Greater unity between local black, white and other racial communities is crucial to Havana’s economic, cultural and social prosperity, local leaders said, and a conference open to public this weekend is aimed at taking the first step – however small – toward unifying Havana as a single, cohesive community.
A joint effort between Havana Main Street and Havana Community Development Corporation, the “Togetherness Conference” is from 1 p.m. to 3 p.m. this Saturday, April 13 at the old Havana Northside High School, 264 Carter Avenue, Havana.
Organizers say the conference will afford local residents an opportunity to engage in a frank, open, constructive conversation about Havana’s current challenges and divisions with respect to different racial communities. The meeting will utilize small groups and other strategies to help ensure all voices are heard – even the timid and typically quiet – and to prevent charismatic, outspoken individuals from dominating the conversation.
Regardless of residents’ personal opinions on racism – or the lack thereof – in Havana, organizers insist the conference will benefit the entire community, given sufficient participation. Unity is about more than thwarting quashing blatant acts of racial hatred, and “getting along” is not enough, according to organizers. Reaching Havana’s full potential will require communities coming together, actively participating in events and other functions as “one community, not two,” as Havana Main Street Director Tony Lombardo – one of the conference’s organizers – likes to describe it.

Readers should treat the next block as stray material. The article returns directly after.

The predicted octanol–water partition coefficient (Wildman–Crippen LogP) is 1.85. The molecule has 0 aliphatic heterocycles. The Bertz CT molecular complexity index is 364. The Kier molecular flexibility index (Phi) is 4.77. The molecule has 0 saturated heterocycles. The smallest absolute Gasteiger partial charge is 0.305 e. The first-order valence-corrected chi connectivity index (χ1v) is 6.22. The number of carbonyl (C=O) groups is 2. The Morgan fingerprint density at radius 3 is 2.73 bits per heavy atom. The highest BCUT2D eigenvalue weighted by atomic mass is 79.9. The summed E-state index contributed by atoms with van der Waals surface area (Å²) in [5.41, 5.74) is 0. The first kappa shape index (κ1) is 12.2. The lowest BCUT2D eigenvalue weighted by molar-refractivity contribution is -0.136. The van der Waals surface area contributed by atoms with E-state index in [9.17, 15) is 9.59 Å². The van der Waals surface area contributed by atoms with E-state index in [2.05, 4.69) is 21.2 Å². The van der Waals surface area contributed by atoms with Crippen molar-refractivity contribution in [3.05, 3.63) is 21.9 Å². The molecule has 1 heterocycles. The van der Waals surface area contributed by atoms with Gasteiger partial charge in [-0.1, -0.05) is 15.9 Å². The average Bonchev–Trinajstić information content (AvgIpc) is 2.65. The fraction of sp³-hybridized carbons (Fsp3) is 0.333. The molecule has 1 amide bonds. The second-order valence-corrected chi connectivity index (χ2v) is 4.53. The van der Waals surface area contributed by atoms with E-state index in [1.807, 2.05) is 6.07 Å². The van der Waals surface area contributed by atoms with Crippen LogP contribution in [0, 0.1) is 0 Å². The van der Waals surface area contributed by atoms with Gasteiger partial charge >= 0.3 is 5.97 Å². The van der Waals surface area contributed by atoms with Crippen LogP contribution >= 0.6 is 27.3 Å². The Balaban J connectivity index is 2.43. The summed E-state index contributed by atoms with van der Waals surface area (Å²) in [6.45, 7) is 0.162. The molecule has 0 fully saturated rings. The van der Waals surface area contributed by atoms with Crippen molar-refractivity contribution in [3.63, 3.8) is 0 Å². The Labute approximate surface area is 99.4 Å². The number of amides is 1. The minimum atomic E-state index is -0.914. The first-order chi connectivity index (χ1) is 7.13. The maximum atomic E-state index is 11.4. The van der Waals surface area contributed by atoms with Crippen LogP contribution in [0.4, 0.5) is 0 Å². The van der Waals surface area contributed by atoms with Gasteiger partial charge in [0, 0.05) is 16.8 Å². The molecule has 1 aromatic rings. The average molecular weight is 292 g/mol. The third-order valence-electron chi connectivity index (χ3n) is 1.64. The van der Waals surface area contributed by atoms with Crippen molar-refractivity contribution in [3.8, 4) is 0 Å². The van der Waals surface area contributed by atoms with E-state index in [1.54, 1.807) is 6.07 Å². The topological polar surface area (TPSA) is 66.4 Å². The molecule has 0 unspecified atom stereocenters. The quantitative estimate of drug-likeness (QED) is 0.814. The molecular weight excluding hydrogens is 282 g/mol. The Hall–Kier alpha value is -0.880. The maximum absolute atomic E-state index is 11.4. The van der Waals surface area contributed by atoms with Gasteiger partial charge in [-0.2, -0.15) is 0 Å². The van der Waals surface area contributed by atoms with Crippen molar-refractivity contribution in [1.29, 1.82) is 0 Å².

Havana Community Development Corporation leader and Tallahassee Community College associate professor – another organizer – put it another way: “It’s the difference between survival and thriving.”
“There’s a difference between living in the same community and being a community,” Butler added.
By Brian Dekle